Please Note: This article is written for users of the following Microsoft Excel versions: 97, 2000, 2002, and 2003. If you are using a later version (Excel 2007 or later), this tip may not work for you. For a version of this tip written specifically for later versions of Excel, click here: Pulling Cell Names into VBA.

Pulling Cell Names into VBA

by Allen Wyatt
(last updated March 30, 2016)

If you have used Excel for any length of time, you undoubtedly know that you can define names in your worksheets that refer to various cells and ranges of cells. You can even define names that refer to constants and to formulas. (The naming abilities of Excel are really quite handy.)

As you are developing macros, you may wonder if there is a way to retrieve a list of defined names within a worksheet. This is actually quite easy, if you remember that the defined names are maintained in the Names collection, which belongs to the Workbook object. With this in mind, you can use the following code to put together a variable array that consists of all the names in a workbook:

    Dim NamesList()
    Dim NumNames As Integer
    Dim x As Integer

    NumNames = ActiveWorkbook.Names.Count

    ReDim NamesList(1 To NumNames)

    For x = 1 To NumNames
        NamesList(x) = ActiveWorkbook.Names(x).Name
    Next x

Once the range names are in the array, you can process them in any way you desire.

Note:

If you would like to know how to use the macros described on this page (or on any other page on the ExcelTips sites), I've prepared a special page that includes helpful information. Click here to open that special page in a new browser tab.

ExcelTips is your source for cost-effective Microsoft Excel training. This tip (2283) applies to Microsoft Excel 97, 2000, 2002, and 2003. You can find a version of this tip for the ribbon interface of Excel (Excel 2007 and later) here: Pulling Cell Names into VBA.

Author Bio

Allen Wyatt

With more than 50 non-fiction books and numerous magazine articles to his credit, Allen Wyatt is an internationally recognized author. He is president of Sharon Parq Associates, a computer and publishing services company. ...

MORE FROM ALLEN

Read-Only Documents without a Password

Want to protect your document so it cannot be changed? There are a couple of ways you can do it, and not all of them ...

Discover More

Getting Rid of Background Color in All Tables

When working with tables (particularly those created by others), you can spend a large amount of time getting the ...

Discover More

Automatically Breaking Text

Want to convert the text in a cell so that it wraps after every word? You could edit the cell and press Alt+Enter after ...

Discover More

Excel Smarts for Beginners! Featuring the friendly and trusted For Dummies style, this popular guide shows beginners how to get up and running with Excel while also helping more experienced users get comfortable with the newest features. Check out Excel 2013 For Dummies today!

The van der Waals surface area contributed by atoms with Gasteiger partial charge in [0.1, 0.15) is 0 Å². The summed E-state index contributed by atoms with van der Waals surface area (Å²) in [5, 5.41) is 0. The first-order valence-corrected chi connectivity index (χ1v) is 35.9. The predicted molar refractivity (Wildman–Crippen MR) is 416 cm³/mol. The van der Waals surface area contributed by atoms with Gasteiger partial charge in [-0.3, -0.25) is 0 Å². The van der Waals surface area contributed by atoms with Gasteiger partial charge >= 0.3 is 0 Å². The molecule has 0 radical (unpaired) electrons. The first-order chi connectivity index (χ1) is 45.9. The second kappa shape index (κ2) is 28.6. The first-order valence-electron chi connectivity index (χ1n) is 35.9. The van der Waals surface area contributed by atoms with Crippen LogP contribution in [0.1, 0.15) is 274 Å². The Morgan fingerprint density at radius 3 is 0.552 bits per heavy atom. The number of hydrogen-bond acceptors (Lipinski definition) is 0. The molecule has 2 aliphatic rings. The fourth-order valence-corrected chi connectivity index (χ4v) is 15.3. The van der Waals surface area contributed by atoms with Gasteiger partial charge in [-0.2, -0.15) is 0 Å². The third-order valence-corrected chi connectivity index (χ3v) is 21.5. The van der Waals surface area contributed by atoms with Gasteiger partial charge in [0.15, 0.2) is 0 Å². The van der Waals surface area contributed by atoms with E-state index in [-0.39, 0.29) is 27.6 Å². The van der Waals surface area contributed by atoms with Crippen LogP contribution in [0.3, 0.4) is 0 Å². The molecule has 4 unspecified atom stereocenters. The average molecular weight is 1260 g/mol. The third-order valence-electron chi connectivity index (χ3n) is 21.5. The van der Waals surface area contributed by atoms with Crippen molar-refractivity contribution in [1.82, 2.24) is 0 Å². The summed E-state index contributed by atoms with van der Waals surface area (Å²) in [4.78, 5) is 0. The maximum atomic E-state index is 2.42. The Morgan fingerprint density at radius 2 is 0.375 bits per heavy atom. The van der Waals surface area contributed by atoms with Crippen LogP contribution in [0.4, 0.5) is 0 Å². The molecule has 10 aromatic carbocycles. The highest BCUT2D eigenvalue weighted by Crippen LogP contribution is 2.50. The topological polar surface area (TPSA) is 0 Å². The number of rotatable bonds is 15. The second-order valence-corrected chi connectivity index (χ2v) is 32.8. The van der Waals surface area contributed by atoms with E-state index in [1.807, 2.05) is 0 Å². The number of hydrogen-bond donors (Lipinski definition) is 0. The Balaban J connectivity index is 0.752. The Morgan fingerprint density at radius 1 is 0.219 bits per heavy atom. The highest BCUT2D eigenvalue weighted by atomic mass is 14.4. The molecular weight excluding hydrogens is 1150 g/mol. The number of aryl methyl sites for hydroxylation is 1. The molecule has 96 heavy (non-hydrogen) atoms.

More ExcelTips (menu)

Deleting Every X Rows

Grab some info from a source other than Excel, and you may find the need to delete a certain pattern of rows from a ...

Discover More

Finding the Last-Used Cell in a Macro

Ever wonder what the macro-oriented equivalent of pressing Ctrl+End is? Here's the code and some caveats on using it.

Discover More

Adding Leading Zeroes to ZIP Codes

Import a bunch of ZIP Codes into Excel, and you may be surprised that any leading zeroes disappear. Here's a handy little ...

Discover More
Subscribe

FREE SERVICE: Get tips like this every week in ExcelTips, a free productivity newsletter. Enter your address and click "Subscribe."

View most recent newsletter.

Comments

If you would like to add an image to your comment (not an avatar, but an image to help in making the point of your comment), include the characters [{fig}] in your comment text. You’ll be prompted to upload your image when you submit the comment. Maximum image size is 6Mpixels. Images larger than 600px wide or 1000px tall will be reduced. Up to three images may be included in a comment. All images are subject to review. Commenting privileges may be curtailed if inappropriate images are posted.

What is 8 - 1?

There are currently no comments for this tip. (Be the first to leave your comment—just use the simple form above!)


This Site

Got a version of Excel that uses the menu interface (Excel 97, Excel 2000, Excel 2002, or Excel 2003)? This site is for you! If you use a later version of Excel, visit our ExcelTips site focusing on the ribbon interface.

Newest Tips
Subscribe

FREE SERVICE: Get tips like this every week in ExcelTips, a free productivity newsletter. Enter your address and click "Subscribe."

(Your e-mail address is not shared with anyone, ever.)

View the most recent newsletter.